Our biggest worry about Matthew’s visit was that his sixteen-year-old brother, Andy, had recently gotten his driver’s license. While some people with autism have driver’s licenses, it was clear to us that Matthew did not have the patience or the judgment to be one of them. Matthew knew it, too, and it bothered him-a lot. While aware of his disability, Matthew wanted desperately to be a regular guy like his brothers. He was infuriated that Andy, who was two years younger, might drive and he could not. To make matters worse, it seemed that every person he’d known since preschool was driving, even some of the special-ed kids.

“Let’s just tell him I failed my driving test,” said Andy before Matthew’s visit, “and I won’t drive while he’s home.”


The first full day that Matthew was home was going well. Andy was in his room, talking to his girlfriend on the phone, and John was playing with a friend in the backyard. Matthew had just mowed the lawn and asked if he could wash my car. I thought this was fine and perhaps a good chore to distract him from lawn care, one of his current obsessions. He thoroughly washed the car and we praised him enthusiastically. He rewarded us with one of his wide, honest smiles.

He asked that since he had done such a great job, could he please drive the car five feet into the garage. His only experience with driving until then had been in the parking lot of our local church in Peter’s car, with Peter’s hand planted firmly on the emergency brake. We knew that this concession could further inspire Matthew to pursue getting a driver’s license, but we were worn down by relentless petitioning.

In a moment of weakness, I asked Peter to sit in the passenger’s seat of my car while Matthew drove the car into the garage. I stood in the driveway and, already wondering what in the hell we were doing, watched Matthew get in the driver’s seat. As he started the car, Peter, who was not familiar with my car, asked, “Where is the emergency brake?”

I watched the car plow into the garage wall, crushing a number of full paint cans in its path and destroying two bicycles. Paint was everywhere. No one was hurt.

Andy, whose room shared a wall with the garage, ran out of the house looking dazed. “There’s a big hole in my wall.”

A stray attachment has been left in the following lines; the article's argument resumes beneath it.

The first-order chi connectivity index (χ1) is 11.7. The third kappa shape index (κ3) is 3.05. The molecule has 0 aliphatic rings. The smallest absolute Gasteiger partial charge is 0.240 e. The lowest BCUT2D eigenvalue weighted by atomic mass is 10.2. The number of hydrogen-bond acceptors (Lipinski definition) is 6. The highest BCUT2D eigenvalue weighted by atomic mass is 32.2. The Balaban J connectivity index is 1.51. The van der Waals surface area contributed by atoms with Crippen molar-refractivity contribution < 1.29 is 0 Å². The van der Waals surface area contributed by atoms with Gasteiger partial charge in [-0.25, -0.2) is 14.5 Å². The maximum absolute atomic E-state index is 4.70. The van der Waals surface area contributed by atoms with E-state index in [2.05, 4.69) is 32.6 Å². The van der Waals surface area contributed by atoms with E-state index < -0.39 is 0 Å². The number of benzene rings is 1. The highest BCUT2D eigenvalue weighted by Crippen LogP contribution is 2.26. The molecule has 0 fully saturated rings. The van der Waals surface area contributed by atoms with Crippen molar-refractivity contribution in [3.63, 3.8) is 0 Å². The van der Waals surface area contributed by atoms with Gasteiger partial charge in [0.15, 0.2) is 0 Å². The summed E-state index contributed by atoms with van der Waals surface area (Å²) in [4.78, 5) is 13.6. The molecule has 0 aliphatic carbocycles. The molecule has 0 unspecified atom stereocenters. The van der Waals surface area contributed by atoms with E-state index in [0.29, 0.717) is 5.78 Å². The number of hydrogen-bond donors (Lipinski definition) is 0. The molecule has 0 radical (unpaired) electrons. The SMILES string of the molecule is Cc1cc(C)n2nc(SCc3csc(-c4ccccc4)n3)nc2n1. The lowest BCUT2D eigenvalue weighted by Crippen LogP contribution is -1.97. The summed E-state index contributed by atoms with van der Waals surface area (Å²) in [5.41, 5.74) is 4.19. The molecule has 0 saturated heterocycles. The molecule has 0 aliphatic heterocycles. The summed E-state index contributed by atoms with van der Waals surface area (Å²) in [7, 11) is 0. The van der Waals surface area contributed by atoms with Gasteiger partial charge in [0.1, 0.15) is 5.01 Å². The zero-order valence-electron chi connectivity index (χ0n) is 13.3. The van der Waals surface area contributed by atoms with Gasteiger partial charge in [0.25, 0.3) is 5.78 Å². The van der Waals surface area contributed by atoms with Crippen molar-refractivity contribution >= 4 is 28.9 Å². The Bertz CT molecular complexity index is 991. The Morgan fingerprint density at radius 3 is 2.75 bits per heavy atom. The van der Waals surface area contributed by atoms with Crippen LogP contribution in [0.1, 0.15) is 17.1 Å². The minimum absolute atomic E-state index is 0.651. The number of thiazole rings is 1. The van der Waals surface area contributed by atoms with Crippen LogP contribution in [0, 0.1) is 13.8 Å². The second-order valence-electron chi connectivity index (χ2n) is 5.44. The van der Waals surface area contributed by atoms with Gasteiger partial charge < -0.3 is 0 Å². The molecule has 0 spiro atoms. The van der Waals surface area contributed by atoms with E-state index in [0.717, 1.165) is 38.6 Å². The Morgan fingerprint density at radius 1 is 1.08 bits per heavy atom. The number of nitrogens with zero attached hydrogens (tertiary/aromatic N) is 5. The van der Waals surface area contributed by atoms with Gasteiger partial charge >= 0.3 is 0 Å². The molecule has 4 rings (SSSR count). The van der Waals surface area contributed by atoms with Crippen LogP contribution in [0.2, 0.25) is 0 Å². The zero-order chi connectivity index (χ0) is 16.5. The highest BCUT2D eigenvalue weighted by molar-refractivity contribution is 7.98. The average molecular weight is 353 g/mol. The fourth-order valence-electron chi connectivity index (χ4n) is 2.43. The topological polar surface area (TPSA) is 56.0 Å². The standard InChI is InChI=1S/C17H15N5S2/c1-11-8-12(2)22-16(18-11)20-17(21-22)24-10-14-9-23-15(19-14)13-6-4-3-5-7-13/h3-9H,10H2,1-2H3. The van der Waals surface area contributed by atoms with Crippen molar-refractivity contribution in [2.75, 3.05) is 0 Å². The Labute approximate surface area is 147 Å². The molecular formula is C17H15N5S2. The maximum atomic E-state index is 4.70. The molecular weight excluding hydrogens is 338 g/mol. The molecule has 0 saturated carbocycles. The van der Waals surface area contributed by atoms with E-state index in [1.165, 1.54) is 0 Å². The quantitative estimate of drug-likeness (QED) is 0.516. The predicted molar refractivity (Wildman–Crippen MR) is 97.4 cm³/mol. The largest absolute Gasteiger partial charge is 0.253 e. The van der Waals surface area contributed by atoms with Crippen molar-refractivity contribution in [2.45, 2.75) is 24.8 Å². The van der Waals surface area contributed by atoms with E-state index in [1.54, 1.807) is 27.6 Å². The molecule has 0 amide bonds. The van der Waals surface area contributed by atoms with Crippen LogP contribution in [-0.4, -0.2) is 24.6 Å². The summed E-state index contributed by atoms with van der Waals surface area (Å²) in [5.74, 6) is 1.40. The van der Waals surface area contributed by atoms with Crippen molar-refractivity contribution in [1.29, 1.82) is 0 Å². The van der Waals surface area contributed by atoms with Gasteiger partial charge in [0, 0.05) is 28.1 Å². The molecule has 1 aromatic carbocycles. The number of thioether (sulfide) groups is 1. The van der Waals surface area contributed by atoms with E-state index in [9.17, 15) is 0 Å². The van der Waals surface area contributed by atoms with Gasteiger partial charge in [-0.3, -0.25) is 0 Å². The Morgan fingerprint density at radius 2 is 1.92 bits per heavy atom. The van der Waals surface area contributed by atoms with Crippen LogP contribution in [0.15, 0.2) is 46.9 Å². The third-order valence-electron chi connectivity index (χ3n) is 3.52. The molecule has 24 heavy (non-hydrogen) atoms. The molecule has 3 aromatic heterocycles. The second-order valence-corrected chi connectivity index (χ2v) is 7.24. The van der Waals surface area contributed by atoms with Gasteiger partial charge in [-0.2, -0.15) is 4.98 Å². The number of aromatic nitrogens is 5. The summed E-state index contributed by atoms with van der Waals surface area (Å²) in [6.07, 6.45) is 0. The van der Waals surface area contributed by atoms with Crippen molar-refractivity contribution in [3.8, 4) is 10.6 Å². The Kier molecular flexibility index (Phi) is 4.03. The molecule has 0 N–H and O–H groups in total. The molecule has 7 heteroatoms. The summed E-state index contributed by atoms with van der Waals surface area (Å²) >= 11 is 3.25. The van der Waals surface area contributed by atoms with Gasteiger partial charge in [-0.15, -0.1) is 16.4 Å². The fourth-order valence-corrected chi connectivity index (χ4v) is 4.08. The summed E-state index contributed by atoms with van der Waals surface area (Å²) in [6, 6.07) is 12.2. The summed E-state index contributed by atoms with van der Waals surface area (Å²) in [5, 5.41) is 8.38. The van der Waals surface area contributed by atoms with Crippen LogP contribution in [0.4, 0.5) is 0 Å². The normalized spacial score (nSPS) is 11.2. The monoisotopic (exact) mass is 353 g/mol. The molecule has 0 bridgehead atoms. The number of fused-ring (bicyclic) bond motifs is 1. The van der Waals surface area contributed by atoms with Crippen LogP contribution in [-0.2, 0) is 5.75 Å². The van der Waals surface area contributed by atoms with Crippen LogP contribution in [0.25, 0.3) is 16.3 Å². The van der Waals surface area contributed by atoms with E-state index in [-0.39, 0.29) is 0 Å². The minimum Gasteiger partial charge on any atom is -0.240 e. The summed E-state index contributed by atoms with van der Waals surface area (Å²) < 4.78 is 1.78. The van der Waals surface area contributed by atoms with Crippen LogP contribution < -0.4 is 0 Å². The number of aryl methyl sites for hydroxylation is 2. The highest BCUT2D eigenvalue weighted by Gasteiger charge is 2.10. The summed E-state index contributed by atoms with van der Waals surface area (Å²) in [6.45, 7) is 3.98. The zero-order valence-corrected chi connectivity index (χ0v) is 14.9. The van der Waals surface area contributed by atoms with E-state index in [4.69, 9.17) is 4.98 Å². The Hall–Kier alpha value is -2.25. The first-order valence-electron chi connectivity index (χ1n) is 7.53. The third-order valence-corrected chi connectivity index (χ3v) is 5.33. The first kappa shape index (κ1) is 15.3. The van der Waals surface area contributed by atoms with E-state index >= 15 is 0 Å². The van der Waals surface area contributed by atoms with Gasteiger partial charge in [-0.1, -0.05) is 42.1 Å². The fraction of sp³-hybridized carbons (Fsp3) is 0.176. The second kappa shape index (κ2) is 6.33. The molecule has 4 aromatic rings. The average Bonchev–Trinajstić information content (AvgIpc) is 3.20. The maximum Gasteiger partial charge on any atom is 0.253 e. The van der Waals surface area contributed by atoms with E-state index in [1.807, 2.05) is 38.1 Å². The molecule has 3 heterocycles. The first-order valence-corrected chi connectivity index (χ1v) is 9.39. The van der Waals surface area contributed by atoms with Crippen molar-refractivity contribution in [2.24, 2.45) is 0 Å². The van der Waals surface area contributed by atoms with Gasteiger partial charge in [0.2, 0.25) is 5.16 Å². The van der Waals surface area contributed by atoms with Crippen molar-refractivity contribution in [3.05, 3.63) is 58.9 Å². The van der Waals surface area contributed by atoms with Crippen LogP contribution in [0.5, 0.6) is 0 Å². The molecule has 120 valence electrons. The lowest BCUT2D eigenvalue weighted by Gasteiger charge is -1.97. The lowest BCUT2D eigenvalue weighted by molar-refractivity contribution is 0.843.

As we surveyed the damage in stunned silence, Matthew said that maybe he shouldn’t drive till he was twenty-one. John offered to pay for the damage with his allowance money. Andy shook his head and resumed his conversation with his girlfriend.

“I can’t believe what idiots we are,” Peter mumbled. We both recognized our lapse in judgment. We also knew that we had been driven to this by our desire to keep the peace and to try to help Matthew feel like a regular eighteen-year-old.

Matthew’s remorse following the incident was genuine. We believed he would share our logic that this mishap proved that he should not drive the car this summer-or ever. Still, we hid all extra car keys and kept the ones we needed in our pockets.

In the days that followed, I kept Matthew very busy. He mowed and edged our lawn compulsively, so much that it looked like a putting green. I took him for a walk over the Golden Gate Bridge one day and then to Alcatraz the next. We went bowling three days in a row, and I was beginning to crack. So I took him to the Blockbuster to rent video games. We came home with a stack, and I must have set my keys down for a second.

I got a diet coke out of the fridge and popped it open.

Silence. Why was the house deadly quiet?

Where was Matthew?

“Matthew?” No answer. “MATTHEW?” I yelled out the back door. I walked out my front door and noticed the garage door was open. The car was gone.


The Middle School down the street – I’ll bet he went there to show off.

I sprinted down the street in my clogs and around the corner to the middle school, .my purse still hooked to my arm. Sure enough, there was my car parked crookedly in the parking lot, Matthew standing nearby looking scared, hugging his shoulders in reassurance,  head down. A group of 14-year-old girls, who had been playing basketball huddled nearby.

“He, like, almost totally hit us,” said one. Another was crying to her mother on her cell phone.

Somehow, I got Matthew back in the car and drove him home. I knew it was important that I choose my words carefully. Keep it simple, I thought. Don’t lose control.

Matthew sat across from me in our living room with a nervous smile, rocking- waiting. I was still out of breath from running, and from the horror of what could have transpired. Finally, I said, “I am very angry with you right now.”

“Well, I’m angry with you for yelling at me in front of all those hot girls,” he said, stomping his foot. “You should be proud of me for driving so well!”

And then as if on cue, the police car pulled into my driveway.

“Uh, oh,” Matthew muttered.